California Town Threatens Suit Over Mexican Sewage

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By Amena H. Saiyid

Discharges of sewage, trash, and toxic sludge from Mexico have one California border city threatening to sue a binational agency charged with managing water pollution along the U.S.-Mexico border.

The International Boundary and Water Commission has made “zero” effort to address water pollution from daily unchecked discharges of stormwater, sewage, and trash flowing into the U.S. from Mexico, Serge Dedina, mayor of Imperial Beach, Calif., told Bloomberg BNA Aug. 2.

Imperial Beach is “fed up” with sewage spills and toxic sludge that trucks dump illegally on the Mexican side of a border fence, Dedina said.

The city will inform the commission of a planned suit alleging lack of oversight of the Clean Water Act discharge permit for the South Bay International Wastewater Treatment Plant in San Diego, which is unable to handle the quantity and frequency of sewage flows, Dedina said. The city wants the commission to authorize expansion of the plant’s treatment capacity and to repair stormwater collection devices along the border fence, according to Dedina.

Also, the city wants the commission to direct the North American Development Bank to pay for infrastructure improvements in the Mexican border town of Tijuana, which was responsible for a massive sewage spill in February.

Imperial Beach is asking the cities of San Diego, Port of San Diego, and Coronado, and the county of San Diego to join in its lawsuit, said Dedina, who also heads the environmental nonprofit group Wildcoast.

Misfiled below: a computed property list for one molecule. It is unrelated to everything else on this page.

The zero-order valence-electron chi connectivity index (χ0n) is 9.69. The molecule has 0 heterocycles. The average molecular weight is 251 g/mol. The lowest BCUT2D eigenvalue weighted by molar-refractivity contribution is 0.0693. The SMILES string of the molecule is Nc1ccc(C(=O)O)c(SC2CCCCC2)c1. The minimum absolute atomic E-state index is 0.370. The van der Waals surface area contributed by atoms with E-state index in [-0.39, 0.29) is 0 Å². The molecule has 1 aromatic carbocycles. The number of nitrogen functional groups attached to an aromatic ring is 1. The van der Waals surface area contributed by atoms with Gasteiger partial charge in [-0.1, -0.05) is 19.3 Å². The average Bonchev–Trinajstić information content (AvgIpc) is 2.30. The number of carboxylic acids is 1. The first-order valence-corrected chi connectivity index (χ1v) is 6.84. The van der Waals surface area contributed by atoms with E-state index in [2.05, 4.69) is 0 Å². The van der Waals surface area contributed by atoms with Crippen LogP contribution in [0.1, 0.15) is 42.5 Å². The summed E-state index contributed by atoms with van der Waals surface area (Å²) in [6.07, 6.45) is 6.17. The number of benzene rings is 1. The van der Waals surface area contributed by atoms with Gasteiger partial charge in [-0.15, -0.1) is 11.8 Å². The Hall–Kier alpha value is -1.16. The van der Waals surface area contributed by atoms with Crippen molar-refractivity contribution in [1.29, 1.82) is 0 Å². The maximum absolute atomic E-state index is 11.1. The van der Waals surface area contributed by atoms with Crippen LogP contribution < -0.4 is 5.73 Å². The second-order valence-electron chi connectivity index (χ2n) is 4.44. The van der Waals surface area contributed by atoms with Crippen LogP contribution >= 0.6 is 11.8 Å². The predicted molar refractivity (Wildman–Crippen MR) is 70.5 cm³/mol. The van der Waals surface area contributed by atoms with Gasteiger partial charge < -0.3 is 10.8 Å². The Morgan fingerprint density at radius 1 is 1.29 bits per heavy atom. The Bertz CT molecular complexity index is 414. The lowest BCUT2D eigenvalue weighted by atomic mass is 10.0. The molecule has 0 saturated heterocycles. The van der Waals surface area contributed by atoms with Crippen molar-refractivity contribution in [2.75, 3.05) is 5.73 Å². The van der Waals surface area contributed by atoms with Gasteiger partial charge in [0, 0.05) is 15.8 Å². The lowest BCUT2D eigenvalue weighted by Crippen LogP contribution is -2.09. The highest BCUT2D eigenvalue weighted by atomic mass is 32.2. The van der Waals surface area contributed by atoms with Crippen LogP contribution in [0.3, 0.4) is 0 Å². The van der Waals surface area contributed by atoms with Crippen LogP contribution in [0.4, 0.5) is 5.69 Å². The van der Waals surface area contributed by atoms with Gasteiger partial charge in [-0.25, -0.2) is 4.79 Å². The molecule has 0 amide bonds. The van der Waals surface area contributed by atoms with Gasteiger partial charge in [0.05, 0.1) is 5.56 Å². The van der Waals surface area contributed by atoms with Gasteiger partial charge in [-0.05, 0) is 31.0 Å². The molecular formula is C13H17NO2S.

Commission: Concerns Will Be Addressed

“We are taking concrete steps to address Imperial Beach’s concerns,” Sally Spener, spokeswoman for the International Boundary and Water Commission, told Bloomberg BNA Aug. 2.

The commission, which consists of government officials from the U.S. and Mexico, is charged with implementing a 1944 treaty that includes measures to cooperatively improve flood control and water quality in the Tijuana River, which crosses the U.S.-Mexico border before emptying into the Pacific Ocean off Imperial Beach.

Spener said the commission is already expanding the South Bay plant to improve its capacity to carry out secondary treatment, and it plans to monitor Tijuana River’s water quality and install three flow meters along the river on both sides of the border.

Most importantly, Spener said, the commission is close to finalizing plans for a contractor to expand the treatment plant’s pump and diversion system. This system pumps high Tijuana River flows from Mexico and diverts it to the wastewater treatment plant, but during heavy rainfalls the plant has been unable to adequately divert enough sewage-filled waters.

In addition to the lawsuit, Dedina said he’s asked the Department of Homeland Security to fix drainage problems as part of a planned rebuild of the existing border fence.

To contact the reporter on this story: Amena H. Saiyid in Washington at

To contact the editor responsible for this story: Rachael Daigle at

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